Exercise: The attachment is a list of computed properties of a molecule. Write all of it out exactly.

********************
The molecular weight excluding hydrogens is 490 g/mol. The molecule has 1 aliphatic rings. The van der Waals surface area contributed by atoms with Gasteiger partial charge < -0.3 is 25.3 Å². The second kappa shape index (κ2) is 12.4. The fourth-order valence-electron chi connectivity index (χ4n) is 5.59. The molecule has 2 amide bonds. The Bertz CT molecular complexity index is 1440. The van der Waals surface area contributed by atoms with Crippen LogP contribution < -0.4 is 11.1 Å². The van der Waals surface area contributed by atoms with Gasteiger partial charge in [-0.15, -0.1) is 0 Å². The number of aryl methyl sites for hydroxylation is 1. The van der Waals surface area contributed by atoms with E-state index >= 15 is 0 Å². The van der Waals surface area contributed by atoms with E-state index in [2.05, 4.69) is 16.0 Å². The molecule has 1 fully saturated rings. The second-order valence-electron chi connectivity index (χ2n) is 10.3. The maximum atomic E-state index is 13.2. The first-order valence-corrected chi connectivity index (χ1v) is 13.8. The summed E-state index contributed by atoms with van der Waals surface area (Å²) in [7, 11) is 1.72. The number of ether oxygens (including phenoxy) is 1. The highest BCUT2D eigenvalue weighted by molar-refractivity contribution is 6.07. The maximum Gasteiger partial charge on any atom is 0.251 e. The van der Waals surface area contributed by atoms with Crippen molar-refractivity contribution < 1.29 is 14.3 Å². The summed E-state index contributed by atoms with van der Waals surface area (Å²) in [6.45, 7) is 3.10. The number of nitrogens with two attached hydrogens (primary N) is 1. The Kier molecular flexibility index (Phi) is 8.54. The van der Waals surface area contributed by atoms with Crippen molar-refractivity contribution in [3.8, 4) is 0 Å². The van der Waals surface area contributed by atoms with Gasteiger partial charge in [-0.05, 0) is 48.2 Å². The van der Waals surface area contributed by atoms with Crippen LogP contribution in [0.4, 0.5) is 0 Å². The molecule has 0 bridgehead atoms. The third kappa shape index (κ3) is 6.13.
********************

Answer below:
The molecular weight excluding hydrogens is 490 g/mol. The molecule has 1 aliphatic rings. The van der Waals surface area contributed by atoms with Gasteiger partial charge < -0.3 is 25.3 Å². The second kappa shape index (κ2) is 12.4. The fourth-order valence-electron chi connectivity index (χ4n) is 5.59. The molecule has 2 amide bonds. The Bertz CT molecular complexity index is 1440. The van der Waals surface area contributed by atoms with Crippen LogP contribution < -0.4 is 11.1 Å². The van der Waals surface area contributed by atoms with Gasteiger partial charge in [-0.15, -0.1) is 0 Å². The number of aryl methyl sites for hydroxylation is 1. The van der Waals surface area contributed by atoms with E-state index >= 15 is 0 Å². The van der Waals surface area contributed by atoms with E-state index in [2.05, 4.69) is 16.0 Å². The molecule has 1 fully saturated rings. The second-order valence-electron chi connectivity index (χ2n) is 10.3. The maximum atomic E-state index is 13.2. The first-order valence-corrected chi connectivity index (χ1v) is 13.8. The summed E-state index contributed by atoms with van der Waals surface area (Å²) in [7, 11) is 1.72. The number of ether oxygens (including phenoxy) is 1. The highest BCUT2D eigenvalue weighted by molar-refractivity contribution is 6.07. The maximum Gasteiger partial charge on any atom is 0.251 e. The van der Waals surface area contributed by atoms with Crippen molar-refractivity contribution < 1.29 is 14.3 Å². The summed E-state index contributed by atoms with van der Waals surface area (Å²) in [6.45, 7) is 3.10. The number of nitrogens with two attached hydrogens (primary N) is 1. The Kier molecular flexibility index (Phi) is 8.54. The van der Waals surface area contributed by atoms with Crippen molar-refractivity contribution in [3.8, 4) is 0 Å². The van der Waals surface area contributed by atoms with Gasteiger partial charge in [-0.05, 0) is 48.2 Å². The van der Waals surface area contributed by atoms with Crippen LogP contribution in [0.4, 0.5) is 0 Å². The molecule has 0 bridgehead atoms. The third kappa shape index (κ3) is 6.13.